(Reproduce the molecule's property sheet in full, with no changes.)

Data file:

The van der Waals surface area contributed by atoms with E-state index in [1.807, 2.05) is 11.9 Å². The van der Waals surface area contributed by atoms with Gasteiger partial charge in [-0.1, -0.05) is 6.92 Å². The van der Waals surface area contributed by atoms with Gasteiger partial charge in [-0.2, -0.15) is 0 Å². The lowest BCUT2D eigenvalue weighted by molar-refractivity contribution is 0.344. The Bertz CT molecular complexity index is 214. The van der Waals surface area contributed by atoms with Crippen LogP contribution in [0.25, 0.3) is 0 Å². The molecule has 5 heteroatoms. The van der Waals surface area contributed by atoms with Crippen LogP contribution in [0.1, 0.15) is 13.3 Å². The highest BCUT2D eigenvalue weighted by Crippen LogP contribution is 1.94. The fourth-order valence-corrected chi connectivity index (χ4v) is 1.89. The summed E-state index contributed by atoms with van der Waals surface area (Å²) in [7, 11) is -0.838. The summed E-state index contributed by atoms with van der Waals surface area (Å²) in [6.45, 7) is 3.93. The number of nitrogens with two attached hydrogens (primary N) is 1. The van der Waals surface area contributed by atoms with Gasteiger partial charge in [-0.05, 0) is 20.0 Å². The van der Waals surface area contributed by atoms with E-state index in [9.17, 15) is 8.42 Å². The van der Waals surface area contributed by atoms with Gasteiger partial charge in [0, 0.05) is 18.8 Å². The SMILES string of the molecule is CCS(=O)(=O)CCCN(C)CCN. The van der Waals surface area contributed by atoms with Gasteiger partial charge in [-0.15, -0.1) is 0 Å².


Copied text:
The van der Waals surface area contributed by atoms with E-state index in [1.807, 2.05) is 11.9 Å². The van der Waals surface area contributed by atoms with Gasteiger partial charge in [-0.1, -0.05) is 6.92 Å². The van der Waals surface area contributed by atoms with Gasteiger partial charge in [-0.2, -0.15) is 0 Å². The lowest BCUT2D eigenvalue weighted by molar-refractivity contribution is 0.344. The Bertz CT molecular complexity index is 214. The van der Waals surface area contributed by atoms with Crippen LogP contribution in [0.25, 0.3) is 0 Å². The molecule has 5 heteroatoms. The van der Waals surface area contributed by atoms with Crippen LogP contribution in [0.1, 0.15) is 13.3 Å². The highest BCUT2D eigenvalue weighted by Crippen LogP contribution is 1.94. The fourth-order valence-corrected chi connectivity index (χ4v) is 1.89. The summed E-state index contributed by atoms with van der Waals surface area (Å²) in [7, 11) is -0.838. The summed E-state index contributed by atoms with van der Waals surface area (Å²) in [6.45, 7) is 3.93. The number of nitrogens with two attached hydrogens (primary N) is 1. The van der Waals surface area contributed by atoms with Gasteiger partial charge in [-0.05, 0) is 20.0 Å². The van der Waals surface area contributed by atoms with E-state index in [9.17, 15) is 8.42 Å². The van der Waals surface area contributed by atoms with Gasteiger partial charge in [0, 0.05) is 18.8 Å². The SMILES string of the molecule is CCS(=O)(=O)CCCN(C)CCN. The van der Waals surface area contributed by atoms with Gasteiger partial charge in [-0.15, -0.1) is 0 Å².